• Gonzaga: The report from Chicago is not only complete, it’s really interesting. John Blanchette has a column on the Zags’ current hot streak – one that comes on a the heels of what looked to be a disappointing season – while Jim Meehan has a feature on McClellan’s renaissance. Jim also has an advance on the game, which focuses on GU’s aggressive mindset, he and John combine on a notebook, and Dan Pelle has photographs from yesterday’s open practice. ... There are other stories, of course, from the Northwest, including a piece on Kyle Wiltjer and another on Gonzaga’s challenges tonight, as well as stories from the Northeast and elsewhere around the country, including Chicago.

• WSU: The Cougars opened spring football practice yesterday and Jacob Thorpe was there. (The sleet or snow of the first day is traditional, one I really don’t miss.) He has a blog post with just about everything you could ask for and then goes beyond that with videos of interviews with Mike Leach, Luke Falk, Alex Grinch and Gabe Marks. ... Jacob also has a blog post on a basketball commitment and another on a strong showing in the Pac-12's academic awards. ... Oregon is carrying the Pac-12’s basketball banner and they used it to bludgeon defending champion Duke last night in Anaheim. Afterward, there was a bit of a discussion about a post-game conversation. ... The Cougar baseball team won the first game of a series at Stanford. ... Wayne Tinkle received an extension from Oregon State. Not bad for a guy from Ferris High. ... A former Cougar assistant is beginning his first spring as a collegiate head coach.

• Chiefs: The WHL playoffs begin tonight and, for the Chiefs to survive and advance, they’ll have to play their best hockey. That’s the bottom line from Tom Clouse’s advance. ... Everett and Portland meet in the playoffs once again, though the Silvertips might be missing a key player.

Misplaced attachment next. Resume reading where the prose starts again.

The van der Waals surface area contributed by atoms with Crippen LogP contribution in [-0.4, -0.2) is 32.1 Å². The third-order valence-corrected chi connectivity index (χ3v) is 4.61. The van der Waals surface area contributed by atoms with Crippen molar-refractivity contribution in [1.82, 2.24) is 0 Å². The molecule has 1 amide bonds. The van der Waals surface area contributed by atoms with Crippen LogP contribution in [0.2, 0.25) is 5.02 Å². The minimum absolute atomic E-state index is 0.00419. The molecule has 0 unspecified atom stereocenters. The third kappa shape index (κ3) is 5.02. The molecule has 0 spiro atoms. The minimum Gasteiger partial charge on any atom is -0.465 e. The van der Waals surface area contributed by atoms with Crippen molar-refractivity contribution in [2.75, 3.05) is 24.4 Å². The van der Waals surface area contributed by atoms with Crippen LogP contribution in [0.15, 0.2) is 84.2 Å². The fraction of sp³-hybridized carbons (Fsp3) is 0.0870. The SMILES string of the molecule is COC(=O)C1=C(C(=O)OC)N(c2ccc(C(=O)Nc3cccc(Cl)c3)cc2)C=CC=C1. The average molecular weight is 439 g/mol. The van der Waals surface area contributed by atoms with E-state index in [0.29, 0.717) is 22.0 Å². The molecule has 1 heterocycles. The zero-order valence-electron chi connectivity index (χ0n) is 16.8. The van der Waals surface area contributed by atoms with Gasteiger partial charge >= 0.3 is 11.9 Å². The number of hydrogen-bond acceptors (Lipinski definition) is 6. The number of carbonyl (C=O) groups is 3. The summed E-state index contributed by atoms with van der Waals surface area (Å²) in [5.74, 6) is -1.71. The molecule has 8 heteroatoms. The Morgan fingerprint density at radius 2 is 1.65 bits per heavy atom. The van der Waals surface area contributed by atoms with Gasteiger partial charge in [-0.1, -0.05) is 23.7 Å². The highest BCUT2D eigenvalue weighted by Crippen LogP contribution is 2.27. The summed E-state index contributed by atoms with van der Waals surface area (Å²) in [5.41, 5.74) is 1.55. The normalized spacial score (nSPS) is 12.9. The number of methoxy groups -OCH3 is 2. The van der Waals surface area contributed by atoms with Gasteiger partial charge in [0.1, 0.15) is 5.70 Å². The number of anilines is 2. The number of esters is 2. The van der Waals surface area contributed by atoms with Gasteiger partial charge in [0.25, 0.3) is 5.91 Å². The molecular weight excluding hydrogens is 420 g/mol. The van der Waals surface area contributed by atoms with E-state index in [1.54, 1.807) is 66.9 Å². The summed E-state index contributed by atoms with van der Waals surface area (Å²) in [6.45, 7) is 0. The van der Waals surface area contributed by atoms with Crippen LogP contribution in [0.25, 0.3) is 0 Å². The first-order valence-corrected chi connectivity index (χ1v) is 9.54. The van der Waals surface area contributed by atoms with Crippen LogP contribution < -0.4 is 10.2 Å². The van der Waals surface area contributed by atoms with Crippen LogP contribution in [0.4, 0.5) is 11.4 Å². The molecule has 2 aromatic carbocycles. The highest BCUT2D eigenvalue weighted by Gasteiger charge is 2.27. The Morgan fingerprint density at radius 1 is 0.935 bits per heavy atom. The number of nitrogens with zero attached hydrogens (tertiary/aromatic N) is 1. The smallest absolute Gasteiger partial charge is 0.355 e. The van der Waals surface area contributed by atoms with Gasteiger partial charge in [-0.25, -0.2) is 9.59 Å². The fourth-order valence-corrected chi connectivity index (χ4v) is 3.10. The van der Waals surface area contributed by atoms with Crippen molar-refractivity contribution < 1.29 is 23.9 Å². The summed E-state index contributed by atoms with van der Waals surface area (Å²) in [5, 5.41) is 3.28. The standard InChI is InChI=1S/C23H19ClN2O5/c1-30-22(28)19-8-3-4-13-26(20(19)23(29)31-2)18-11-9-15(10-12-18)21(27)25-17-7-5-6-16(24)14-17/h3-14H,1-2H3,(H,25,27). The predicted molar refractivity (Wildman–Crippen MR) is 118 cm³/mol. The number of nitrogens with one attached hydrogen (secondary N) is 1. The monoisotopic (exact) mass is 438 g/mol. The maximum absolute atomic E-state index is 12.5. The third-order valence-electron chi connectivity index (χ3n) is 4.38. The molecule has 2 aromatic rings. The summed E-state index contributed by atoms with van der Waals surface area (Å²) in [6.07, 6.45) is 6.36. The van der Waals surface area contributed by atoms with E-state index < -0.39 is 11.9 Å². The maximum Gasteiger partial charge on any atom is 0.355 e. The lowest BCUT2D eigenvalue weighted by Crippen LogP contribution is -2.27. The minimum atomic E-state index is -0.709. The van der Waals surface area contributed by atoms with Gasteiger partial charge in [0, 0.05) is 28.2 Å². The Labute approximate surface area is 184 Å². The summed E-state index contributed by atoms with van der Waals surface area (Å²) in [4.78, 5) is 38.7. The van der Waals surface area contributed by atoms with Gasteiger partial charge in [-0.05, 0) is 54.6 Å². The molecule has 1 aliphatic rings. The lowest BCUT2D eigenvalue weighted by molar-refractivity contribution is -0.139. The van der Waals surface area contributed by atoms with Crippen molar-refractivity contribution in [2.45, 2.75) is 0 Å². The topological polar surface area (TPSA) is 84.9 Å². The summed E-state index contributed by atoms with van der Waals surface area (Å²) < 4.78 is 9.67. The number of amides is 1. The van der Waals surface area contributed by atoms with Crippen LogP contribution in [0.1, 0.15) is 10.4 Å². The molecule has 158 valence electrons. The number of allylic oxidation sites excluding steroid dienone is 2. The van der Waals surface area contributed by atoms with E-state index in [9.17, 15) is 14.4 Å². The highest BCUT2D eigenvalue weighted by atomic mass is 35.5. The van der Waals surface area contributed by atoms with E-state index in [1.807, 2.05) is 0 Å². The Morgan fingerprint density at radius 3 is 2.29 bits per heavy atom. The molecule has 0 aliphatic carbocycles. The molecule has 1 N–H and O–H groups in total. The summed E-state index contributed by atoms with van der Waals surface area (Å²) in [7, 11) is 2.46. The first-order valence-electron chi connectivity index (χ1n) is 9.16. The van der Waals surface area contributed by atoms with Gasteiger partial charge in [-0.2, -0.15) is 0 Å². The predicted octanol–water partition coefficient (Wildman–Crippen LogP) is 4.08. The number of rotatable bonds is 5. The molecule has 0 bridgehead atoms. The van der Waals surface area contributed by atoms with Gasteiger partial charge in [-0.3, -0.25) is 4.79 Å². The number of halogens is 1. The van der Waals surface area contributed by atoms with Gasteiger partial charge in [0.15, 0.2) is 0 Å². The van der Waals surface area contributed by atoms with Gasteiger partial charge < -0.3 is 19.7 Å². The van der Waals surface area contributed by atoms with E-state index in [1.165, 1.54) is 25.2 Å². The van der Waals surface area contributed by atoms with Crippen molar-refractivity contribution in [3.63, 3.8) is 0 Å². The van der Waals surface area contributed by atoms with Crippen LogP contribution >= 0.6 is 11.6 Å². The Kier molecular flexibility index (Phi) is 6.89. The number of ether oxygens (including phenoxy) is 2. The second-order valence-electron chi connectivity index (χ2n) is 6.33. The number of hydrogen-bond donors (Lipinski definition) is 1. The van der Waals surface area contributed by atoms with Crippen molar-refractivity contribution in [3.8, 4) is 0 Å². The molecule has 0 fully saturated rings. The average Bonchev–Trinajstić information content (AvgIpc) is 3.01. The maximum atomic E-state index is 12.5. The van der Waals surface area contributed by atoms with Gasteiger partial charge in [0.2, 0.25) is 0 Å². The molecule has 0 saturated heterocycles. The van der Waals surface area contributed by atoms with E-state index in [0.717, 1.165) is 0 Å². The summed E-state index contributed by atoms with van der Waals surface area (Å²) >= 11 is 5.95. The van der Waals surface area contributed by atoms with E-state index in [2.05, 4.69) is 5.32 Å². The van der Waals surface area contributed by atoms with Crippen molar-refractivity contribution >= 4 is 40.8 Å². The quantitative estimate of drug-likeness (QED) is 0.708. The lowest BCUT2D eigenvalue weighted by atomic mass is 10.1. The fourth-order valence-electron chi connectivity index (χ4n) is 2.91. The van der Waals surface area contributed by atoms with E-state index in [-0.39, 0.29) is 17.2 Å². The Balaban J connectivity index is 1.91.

• Seahawks: The Hawks are dealing with salary cap issues – remember the old days when Russell Wilson was making less than a million dollars? – that are making this offseason a bit stifled. Oh, there is some more long-snapper news.

• Mariners: The M’s continued to rattle their bats and they won 10-8 yesterday despite another poor start, this one by Taijuan Walker. ... Scott Servais would love someone to take control in the rotation battle between James Paxton and Nathan Karns. ... Franklin Gutierrez has found more power as he’s gotten older.

• Sounders: While the franchise waits to find the right designated player, it did sign a veteran yesterday to add depth.


• Hey, before you go, I found this story really interesting. Until later ...

Vince Grippi
Vince Grippi is a freelance local sports blogger for He also contributes to the SportsLink Blog.

Follow Vince online:

Looking for a Grip on Sports?

Vince Grippi's daily take on all things regional sports has been moved to our main sports section online. You can find a collection of these columns here.